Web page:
Prostate Cancer: Steps to Lower Your Risk

In June, we typically think about the men we love in our lives, for Father’s Day. Husbands, brothers, fathers may all be significant people in your life. So think about the last time you asked each about his health. Is he eating a healthy diet? Is he exercising regularly? Has he talked with a doctor about recommended health screening? These types of questions are important to ask to help him stay healthy both for himself and his family.

One particular health screening that's been in the news a lot lately is prostate cancer screening. And what you've heard may be a bit confusing. But the simple and important take-home message is that the middle-aged men in our lives should have an in-depth talk with a doctor about prostate cancer screening to see if it's right for them.

The prostate is a reproductive organ in men. Older men, African American men, and men with a family history of prostate cancer are at higher risk of being diagnosed with prostate cancer themselves. All men, especially those men at higher risk, should talk with a doctor about screening.

The American Cancer Society recommends that most men have this talk beginning at age 50. For African American men or men with a family history of prostate cancer, it should take place at age 45 or earlier.

Prostate cancer is the most common cancer for men in the U.S., with roughly one in five men developing it. Often, it is a slow-growing cancer and many men with prostate cancer don't develop symptoms. It can, though, be aggressive and deadly in some. When found early, through screening, prostate cancer can be treated, and most men will not die from it. So this month, talk with the men in your life about screening.

Two common prostate cancer tests:

  • Prostate-specific antigen (PSA) test – Prostate-specific antigen, or PSA, is a protein produced by cells of the prostate gland. The PSA test measures the level of PSA in a man’s blood. High levels of PSA may lead to additional tests to determine is prostate cancer is present. High levels may also suggest inflammation or infection in the prostate from a non-cancerous cause. So, an elevated PSA does not always mean cancer is present. It is important to discuss screening with your doctor, as well as follow-up after receiving results.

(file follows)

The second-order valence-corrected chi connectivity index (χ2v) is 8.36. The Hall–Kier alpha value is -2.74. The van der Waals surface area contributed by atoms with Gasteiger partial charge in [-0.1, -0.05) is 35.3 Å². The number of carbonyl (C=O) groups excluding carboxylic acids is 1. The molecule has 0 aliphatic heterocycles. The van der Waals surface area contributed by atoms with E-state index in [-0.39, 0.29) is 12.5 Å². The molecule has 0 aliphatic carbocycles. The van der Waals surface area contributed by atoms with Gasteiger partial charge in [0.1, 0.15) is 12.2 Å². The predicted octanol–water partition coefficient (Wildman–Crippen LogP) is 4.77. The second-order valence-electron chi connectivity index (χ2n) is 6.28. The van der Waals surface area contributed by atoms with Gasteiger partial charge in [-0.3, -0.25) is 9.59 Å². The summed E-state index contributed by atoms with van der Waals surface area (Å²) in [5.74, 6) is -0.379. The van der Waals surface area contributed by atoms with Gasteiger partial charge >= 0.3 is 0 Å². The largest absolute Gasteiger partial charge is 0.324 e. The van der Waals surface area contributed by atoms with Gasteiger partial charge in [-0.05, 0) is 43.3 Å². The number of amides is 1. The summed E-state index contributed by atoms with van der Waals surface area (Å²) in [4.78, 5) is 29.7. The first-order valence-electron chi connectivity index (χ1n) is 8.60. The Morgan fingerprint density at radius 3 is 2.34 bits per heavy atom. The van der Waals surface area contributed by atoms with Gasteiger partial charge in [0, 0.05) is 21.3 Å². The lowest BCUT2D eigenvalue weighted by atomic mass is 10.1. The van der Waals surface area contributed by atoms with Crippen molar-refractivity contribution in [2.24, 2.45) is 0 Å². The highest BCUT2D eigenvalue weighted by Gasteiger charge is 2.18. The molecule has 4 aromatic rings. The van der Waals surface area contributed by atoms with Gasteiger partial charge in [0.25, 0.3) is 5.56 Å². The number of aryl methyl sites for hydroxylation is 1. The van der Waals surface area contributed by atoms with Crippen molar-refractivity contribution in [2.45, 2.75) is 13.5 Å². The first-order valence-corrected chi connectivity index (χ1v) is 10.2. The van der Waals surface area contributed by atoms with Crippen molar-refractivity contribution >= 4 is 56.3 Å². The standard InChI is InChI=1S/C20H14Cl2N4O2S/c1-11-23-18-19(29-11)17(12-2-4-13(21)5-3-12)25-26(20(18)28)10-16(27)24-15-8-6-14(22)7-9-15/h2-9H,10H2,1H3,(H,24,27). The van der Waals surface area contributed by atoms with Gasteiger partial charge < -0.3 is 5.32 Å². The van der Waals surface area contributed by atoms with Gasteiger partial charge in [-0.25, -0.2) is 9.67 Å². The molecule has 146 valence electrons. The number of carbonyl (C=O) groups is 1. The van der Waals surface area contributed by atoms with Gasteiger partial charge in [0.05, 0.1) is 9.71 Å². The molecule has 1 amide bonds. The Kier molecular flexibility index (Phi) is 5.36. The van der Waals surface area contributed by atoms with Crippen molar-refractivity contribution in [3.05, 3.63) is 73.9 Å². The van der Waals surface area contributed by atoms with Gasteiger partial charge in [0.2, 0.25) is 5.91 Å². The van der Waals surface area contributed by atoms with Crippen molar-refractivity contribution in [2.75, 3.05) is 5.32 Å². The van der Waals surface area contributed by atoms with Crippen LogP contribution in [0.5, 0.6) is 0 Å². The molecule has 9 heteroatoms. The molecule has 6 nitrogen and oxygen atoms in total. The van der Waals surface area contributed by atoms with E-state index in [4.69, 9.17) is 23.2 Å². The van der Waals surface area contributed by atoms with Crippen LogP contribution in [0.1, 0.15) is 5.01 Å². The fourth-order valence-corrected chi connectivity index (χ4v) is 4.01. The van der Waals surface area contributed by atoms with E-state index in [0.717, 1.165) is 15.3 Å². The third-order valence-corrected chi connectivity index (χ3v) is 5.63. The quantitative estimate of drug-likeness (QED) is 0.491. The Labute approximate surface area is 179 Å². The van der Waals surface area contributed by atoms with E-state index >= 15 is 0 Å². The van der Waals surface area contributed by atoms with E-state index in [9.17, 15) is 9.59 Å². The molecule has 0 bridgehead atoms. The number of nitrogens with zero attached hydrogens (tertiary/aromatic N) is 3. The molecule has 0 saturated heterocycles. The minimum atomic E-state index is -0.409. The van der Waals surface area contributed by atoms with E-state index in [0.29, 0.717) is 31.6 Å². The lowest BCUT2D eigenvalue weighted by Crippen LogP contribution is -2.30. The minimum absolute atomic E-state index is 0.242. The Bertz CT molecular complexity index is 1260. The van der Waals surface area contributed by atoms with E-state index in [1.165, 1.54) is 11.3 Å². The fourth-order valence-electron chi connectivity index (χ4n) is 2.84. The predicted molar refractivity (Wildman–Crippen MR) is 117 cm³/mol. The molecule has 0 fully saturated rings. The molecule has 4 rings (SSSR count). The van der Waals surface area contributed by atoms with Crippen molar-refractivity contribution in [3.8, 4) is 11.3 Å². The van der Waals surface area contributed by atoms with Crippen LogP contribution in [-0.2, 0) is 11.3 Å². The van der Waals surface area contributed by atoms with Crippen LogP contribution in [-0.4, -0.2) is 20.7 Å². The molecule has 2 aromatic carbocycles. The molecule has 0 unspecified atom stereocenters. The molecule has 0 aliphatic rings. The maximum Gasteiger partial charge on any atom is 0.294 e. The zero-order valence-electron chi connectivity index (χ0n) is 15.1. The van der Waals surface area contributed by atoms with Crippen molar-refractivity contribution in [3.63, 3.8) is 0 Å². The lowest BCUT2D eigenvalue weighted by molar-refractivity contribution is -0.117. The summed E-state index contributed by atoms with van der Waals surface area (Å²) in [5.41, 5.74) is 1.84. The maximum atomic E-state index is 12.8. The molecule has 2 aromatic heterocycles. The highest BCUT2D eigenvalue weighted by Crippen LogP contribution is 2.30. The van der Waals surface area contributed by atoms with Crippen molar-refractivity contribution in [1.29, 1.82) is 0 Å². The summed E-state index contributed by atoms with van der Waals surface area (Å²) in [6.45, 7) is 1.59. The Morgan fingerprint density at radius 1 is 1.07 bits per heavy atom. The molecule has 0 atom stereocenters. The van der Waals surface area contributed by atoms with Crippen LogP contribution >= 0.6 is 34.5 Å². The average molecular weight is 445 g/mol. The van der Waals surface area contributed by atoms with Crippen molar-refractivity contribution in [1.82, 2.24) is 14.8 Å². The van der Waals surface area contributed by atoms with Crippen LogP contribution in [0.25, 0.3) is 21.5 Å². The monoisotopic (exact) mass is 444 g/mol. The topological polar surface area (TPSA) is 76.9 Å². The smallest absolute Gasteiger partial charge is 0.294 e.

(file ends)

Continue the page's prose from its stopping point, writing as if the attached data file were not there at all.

• Digital rectal exam – Your physician will administer a physical exam to feel how large the prostate may be, if any lumps exist, or if there anything is unusual.

For those at high risk, such as African American men or men with a family of prostate cancer, it’s important to remain vigilant in your discussions about your health with your doctor, including prostate cancer screening. An elevated PSA test does not diagnose prostate cancer; therefore, keeping your follow-up appointments is just as important.

Looking beyond screening, we know that a healthy lifestyle can lower the risk of prostate cancer. Some particular steps men can focus on to improve his prostate and overall heath include:

  • Quitting smoking or never starting
  • Staying at or getting to a healthy weight or at least keeping weight steady
  • Eating tomato-based foods, such as tomato sauce, tomato soup or salsa
  • Eating less red meat

For more information about prostate cancer, visit Siteman Cancer Center’s prostate cancer webpage, or call 1-800-600-3606 for a physician referral. Learn about your risk of prostate cancer with Your Disease Risk, a free online personal assessment tool that helps determine your risk of certain cancers and other diseases.


Written by Bettina Drake, PhD, MPH, a cancer researcher at Washington University School of Medicine and Siteman Cancer Center. Her research interests address reducing disparities in cancer by focusing on cancer prevention strategies through nutritional and community-based approaches. Dr. Drake also co-leads the Prostate Cancer Community Partnership, a community partnership of the Program for the Elimination of Cancer Disparities (PECaD), and is a founding member of the Prostate Cancer Coalition. Both community organizations seek to reduce prostate cancer disparities in the region and nation.



All opinions expressed here are those of their authors and/or contributors and not of their employer.
Any questions or concerns regarding the content found here may be sent to